Sydney - Supermaxi Wild Oats XI won a record-equalling seventh Sydney to Hobart race on Saturday, coming in well ahead of her nearest rival as she stormed across the finish line.
The yachts had struggled with the uncharacteristic lack of breeze in the early stages of the 628 nautical mile ocean race, and Wild Oats XI's time of two days, six hours, seven minutes and 27 seconds was well short of her 2012 course record.
Wild Oats XI's billionaire owner Bob Oatley told reporters at Constitution Dock he was initially worried his 100-foot boat, skippered by Mark Richards, would not win.
"(We were) worried until we got across the line today because it is such a difficult race you. You never know how it's going to happen," the 86-year-old said.
"We lost the lead the first night out with difficult weather conditions. Then we were happy to pick it up again and improve on it which we have done all day."
Hundreds of people lined the docks at Hobart's Constitution Dock to welcome the eight-year-old boat which is affectionately known by its crew as the 'Swiss Army knife' because of the number of appendages she boasts.
It was its seventh line honours victory for Wild Oats XI, which also crossed the line first every year from 2005 to 2008 and in 2010 and 2012. It equals the record of the boat Morna, later renamed Kurrewa IV, which last won in 1960.
As Wild Oats XI crossed the line on Saturday, its nearest rival was fellow supermaxi Perpetual Loyal about 30 nautical miles behind, followed by Ragamuffin 100 a further 10-plus nautical miles behind.
Other challengers had been two Volvo 70s - Giacomo from New Zealand and Black Jack from Queensland - along with Karl Kwok's brand new 80-footer Beau Geste from Hong Kong and Wild Thing, another 100-footer.
Wild Oats XI had led a thrilling neck and neck race out of Sydney Harbour on Boxing Day but was overtaken by Perpetual Loyal on the first night, only to stage a dramatic comeback on Friday to snatch back the lead.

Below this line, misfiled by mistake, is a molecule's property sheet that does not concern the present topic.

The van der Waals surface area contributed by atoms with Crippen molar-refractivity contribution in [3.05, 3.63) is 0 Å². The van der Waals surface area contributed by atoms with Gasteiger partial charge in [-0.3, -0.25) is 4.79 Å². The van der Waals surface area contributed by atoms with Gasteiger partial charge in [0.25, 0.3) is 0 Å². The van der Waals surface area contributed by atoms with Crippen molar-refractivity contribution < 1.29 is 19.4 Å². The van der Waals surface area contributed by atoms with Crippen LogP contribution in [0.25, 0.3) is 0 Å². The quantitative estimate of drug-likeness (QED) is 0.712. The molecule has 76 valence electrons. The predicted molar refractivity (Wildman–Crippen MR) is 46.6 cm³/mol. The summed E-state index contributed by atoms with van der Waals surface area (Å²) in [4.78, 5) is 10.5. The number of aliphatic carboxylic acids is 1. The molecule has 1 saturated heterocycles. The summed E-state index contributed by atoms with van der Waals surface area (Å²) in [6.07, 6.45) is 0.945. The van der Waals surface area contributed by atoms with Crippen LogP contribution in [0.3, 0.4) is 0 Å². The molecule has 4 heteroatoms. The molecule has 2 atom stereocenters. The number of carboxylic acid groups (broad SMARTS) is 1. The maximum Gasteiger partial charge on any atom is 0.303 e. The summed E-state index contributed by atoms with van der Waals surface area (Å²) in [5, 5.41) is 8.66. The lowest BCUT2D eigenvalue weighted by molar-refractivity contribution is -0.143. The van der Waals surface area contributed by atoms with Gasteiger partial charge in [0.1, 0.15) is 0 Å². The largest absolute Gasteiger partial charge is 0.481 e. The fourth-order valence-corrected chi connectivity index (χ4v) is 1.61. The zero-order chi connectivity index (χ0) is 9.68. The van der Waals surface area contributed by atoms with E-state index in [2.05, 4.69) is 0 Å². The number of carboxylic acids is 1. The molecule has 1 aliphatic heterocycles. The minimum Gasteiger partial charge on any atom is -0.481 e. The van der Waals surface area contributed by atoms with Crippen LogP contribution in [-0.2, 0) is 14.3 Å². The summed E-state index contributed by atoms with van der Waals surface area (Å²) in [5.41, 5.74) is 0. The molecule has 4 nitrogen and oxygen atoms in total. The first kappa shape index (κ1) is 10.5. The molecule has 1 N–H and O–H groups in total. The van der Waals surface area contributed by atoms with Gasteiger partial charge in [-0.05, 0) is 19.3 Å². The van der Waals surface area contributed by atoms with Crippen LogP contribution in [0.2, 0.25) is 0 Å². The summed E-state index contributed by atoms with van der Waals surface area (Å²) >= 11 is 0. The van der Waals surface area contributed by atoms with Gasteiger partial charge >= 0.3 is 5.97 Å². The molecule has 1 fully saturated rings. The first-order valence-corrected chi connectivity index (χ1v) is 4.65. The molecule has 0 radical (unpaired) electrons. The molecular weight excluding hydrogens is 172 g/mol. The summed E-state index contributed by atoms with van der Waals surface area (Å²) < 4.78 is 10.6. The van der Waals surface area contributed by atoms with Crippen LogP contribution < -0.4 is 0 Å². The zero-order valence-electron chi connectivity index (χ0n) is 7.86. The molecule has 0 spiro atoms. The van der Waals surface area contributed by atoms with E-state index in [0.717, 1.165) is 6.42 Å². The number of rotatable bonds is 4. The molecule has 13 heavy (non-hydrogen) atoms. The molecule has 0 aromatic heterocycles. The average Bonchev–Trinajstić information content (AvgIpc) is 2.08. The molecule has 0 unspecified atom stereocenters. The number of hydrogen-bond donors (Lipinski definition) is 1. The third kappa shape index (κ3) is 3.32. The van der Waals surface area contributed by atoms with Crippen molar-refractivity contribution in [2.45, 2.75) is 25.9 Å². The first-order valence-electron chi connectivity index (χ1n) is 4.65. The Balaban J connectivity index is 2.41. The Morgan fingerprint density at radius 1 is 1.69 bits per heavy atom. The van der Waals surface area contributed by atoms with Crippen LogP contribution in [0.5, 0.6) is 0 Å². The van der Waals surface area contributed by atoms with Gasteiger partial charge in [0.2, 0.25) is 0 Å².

Skipper Richards said this start had been disappointing, saying the race itself had been "draining".
"It was a really tough race," he told reporters in Hobart. "We fell a long way behind Loyal... but the next morning it all just started to come through. The boat was flying."
The boat outpaced the rest of the 91-strong fleet all the way to Hobart, gaining pace as she neared the end and reaching speeds of up to 35 knots, and Oatley said she would remain a contender in future years.
"We've got a great future, more wins. It's beautiful, it's wonderfully built," he said.
With winds picking up, most of the mid-sized boats in the fleet are expected to cross the Bass Strait Saturday before forecast gale force winds come through in the evening. However, the smaller and slower boats will bear the brunt of expected rough weather as they make their crossing in subsequent hours.
Organisers expect the winds will continue through the notoriously variable final stages of the race, when boats often battle maddeningly calm conditions up the Derwent River to Hobart's Constitution Dock.
So far only three boats have retired from this year's race -- Audi Sunshine Coast, Dodo and Wilparina -- reducing the field to 91.
Last year Wild Oats XI bagged a historic second triple crown in crossing the line first and winning the overall handicap, as well as setting a new record time of one day, 18 hours, 23 minutes and 12 seconds.